Lesser known than the popular Kruger National Park in the north of South Africa, Addo Elephant National Park is something of a hidden gem. It is located in the Eastern Cape and is the third largest national park in the country. It spreads for a huge 180,000 hectares through a range of landscapes, encompassing mountains, river valleys and miles of bush land. There are expansion plans in place presently that will see the park double in size, turning it into a mega park that will feature more heavily on the tourist trail.

Addo isn’t a Big 5 park, but it’s home to more than 550 elephants, as well as buffalo, zebras, warthogs, a variety of antelope, spotted hyenas and several lions and leopards which you’ll be lucky to catch a glimpse of. It is also home to varied species of birds and reptiles, and unique to the park is the flightless Addo dung beetle, which frequently stop traffic as they wander along the roads.

Addo National Park is split into several camps, each with its own accommodation options. The Main Rest Camp is where visitors will find facilities such as a shop, restaurant and braii areas, as well as a floodlit waterhole where elephants frequently gather at night. Worth noting is that Addo is in a malaria-free zone, so visitors can rule out the extra costs and potential hassles involved in taking malaria tablets.

Addo Elephant Park cost
Foreign visitors are expected to pay a standard daily conservation fee of  R160 per adult per day and R80 per child per day. This fee covers you for a self-drive safari around the park. If you wish to travel with a guide or book a game drive, these will be added extras.

Activities at Addo Elephant Park
Addo is a self-drive park. Organised game drives are available all day, from sunrise to night fall, with a special sundowner drive available with drinks and snacks provided. This sundowner drive is priced at R340, while the standard daytime game drives are R240 and the night drive is R275.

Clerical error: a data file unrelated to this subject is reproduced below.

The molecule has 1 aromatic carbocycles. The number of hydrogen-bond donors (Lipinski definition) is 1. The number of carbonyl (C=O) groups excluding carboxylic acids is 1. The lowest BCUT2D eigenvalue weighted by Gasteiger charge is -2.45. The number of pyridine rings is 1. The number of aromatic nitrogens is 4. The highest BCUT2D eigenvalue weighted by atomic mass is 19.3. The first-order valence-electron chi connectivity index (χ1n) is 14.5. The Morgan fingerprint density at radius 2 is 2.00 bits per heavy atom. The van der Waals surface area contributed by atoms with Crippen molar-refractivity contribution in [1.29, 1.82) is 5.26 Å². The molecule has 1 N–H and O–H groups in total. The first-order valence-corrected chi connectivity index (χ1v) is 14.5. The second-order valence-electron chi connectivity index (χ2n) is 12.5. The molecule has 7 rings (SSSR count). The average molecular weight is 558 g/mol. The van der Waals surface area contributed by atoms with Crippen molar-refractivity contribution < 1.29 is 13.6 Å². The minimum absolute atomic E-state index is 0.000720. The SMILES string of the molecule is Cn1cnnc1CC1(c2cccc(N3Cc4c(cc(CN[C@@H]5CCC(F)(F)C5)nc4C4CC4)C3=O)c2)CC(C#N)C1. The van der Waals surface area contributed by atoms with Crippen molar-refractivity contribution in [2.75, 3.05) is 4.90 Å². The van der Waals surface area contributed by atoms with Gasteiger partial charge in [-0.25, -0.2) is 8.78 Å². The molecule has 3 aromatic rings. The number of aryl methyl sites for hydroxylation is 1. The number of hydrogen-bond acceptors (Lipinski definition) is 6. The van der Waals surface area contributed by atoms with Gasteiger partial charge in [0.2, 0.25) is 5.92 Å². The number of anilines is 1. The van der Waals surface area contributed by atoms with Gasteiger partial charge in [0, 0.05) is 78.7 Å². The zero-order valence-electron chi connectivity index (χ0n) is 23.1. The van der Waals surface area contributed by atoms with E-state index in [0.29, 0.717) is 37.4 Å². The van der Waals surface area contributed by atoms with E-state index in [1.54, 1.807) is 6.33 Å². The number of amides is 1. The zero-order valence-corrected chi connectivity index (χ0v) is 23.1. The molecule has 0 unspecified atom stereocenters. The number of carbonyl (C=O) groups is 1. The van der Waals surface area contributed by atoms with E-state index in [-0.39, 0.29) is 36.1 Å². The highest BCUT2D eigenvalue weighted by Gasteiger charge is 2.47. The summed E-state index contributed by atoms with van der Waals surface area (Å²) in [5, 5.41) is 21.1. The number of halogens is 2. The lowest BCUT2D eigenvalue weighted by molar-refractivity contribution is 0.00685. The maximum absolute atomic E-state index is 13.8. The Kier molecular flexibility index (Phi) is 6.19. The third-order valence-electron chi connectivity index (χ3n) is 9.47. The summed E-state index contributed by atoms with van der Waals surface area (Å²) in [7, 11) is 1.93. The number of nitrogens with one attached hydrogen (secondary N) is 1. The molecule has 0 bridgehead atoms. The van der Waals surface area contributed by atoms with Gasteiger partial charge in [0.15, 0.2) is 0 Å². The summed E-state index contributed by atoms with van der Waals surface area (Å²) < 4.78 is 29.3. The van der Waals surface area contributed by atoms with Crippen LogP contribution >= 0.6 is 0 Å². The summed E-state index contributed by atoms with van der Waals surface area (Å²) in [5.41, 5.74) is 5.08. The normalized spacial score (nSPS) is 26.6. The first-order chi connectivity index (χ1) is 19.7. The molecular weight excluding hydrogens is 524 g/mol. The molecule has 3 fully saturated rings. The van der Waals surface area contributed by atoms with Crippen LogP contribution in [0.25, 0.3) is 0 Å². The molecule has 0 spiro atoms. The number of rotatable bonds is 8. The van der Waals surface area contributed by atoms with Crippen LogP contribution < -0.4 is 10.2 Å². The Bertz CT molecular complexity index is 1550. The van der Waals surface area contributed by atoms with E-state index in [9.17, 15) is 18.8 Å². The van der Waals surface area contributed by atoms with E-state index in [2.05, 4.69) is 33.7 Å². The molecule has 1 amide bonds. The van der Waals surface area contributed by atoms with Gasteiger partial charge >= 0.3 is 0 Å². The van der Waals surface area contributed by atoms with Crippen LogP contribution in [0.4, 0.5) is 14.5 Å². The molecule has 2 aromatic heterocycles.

Visitors can also hire a hop-on guide to travel in their car, with prices starting at R180. Horse trails are available for those over 16 years of age, 4×4 tours can be booked and, if you’re feeling fit, you might enjoy the Alexandria Hiking Trail, which is a two day, 36km circular hike.

Addo Elephant Park highlights
Those seeking close encounters with elephants will love Addo. From lone bulls to families with calves, a sighting is all but guaranteed. The park is filled with wonderful watering holes, where you can witness the elephant hordes gather to cool off and refresh themselves.

Getting to Addo Elephant Park
The closest airport is in Port Elizabeth, which is 75km away. Travellers flying into there can hire a car, or opt for a privately operated coach tour of the park from a range of local operators.

If you’re interested in a road trip, the park is set at the end of the Garden Route, so driving from Cape Town is an option. But take note it is a 9 hour drive, so you might want to split it over two days.

Where to stay in Addo Elephant Park
For those seeking a 5 star safari experience, Addo can certainly deliver. There are a range of luxury lodge accommodation options available, with prices starting at upwards of R3500 per person per night, with a steep rise in tariffs during the popular summer months.

Forest cabins and chalets are priced from R640 for a cabin for two, although this may vary depending on the area of the park you wish to stay in. A cosy cottage can cost R960 per night for two people sharing.

There are also guest houses available to rent, which can sleep 4 – 6 people from R2985 per night and are a great option for families or groups.

If you’re happy sleeping under the stars, prices for a camping pitch for 2 start as low as just R190 per night, but you must bring your own tent. For a safari tent, you can expect to pay R485 for two per night, which is still great value.

When to go to Addo Elephant Park
The South African summer runs from November to February, and during this period conditions in Addo are very hot and dry. Winter in the park is mild, but the temperatures will dramatically drop at night, so warm clothing is advised for any nighttime or early morning game drives. Rainfall peaks in February/March and October/November.